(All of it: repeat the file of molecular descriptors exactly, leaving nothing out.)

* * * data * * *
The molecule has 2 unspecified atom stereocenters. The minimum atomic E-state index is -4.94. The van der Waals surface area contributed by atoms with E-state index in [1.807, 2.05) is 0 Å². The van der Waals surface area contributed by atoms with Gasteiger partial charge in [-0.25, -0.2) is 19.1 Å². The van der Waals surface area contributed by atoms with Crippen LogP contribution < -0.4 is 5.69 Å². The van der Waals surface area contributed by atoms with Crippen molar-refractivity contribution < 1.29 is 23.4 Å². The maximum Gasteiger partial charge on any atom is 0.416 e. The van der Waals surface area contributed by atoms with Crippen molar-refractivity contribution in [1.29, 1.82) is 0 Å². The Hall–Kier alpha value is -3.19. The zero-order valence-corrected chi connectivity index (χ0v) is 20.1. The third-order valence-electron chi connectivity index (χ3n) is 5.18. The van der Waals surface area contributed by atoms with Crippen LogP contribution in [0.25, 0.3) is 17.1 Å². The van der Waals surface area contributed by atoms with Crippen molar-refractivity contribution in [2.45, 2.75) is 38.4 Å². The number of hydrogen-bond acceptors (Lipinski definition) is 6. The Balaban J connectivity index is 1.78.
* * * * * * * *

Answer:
The molecule has 2 unspecified atom stereocenters. The minimum atomic E-state index is -4.94. The van der Waals surface area contributed by atoms with E-state index in [1.807, 2.05) is 0 Å². The van der Waals surface area contributed by atoms with Gasteiger partial charge in [-0.25, -0.2) is 19.1 Å². The van der Waals surface area contributed by atoms with Crippen LogP contribution < -0.4 is 5.69 Å². The van der Waals surface area contributed by atoms with Crippen molar-refractivity contribution < 1.29 is 23.4 Å². The maximum Gasteiger partial charge on any atom is 0.416 e. The van der Waals surface area contributed by atoms with Crippen molar-refractivity contribution in [1.29, 1.82) is 0 Å². The Hall–Kier alpha value is -3.19. The zero-order valence-corrected chi connectivity index (χ0v) is 20.1. The third-order valence-electron chi connectivity index (χ3n) is 5.18. The van der Waals surface area contributed by atoms with Crippen LogP contribution in [0.25, 0.3) is 17.1 Å². The van der Waals surface area contributed by atoms with Crippen molar-refractivity contribution in [2.45, 2.75) is 38.4 Å². The number of hydrogen-bond acceptors (Lipinski definition) is 6. The Balaban J connectivity index is 1.78.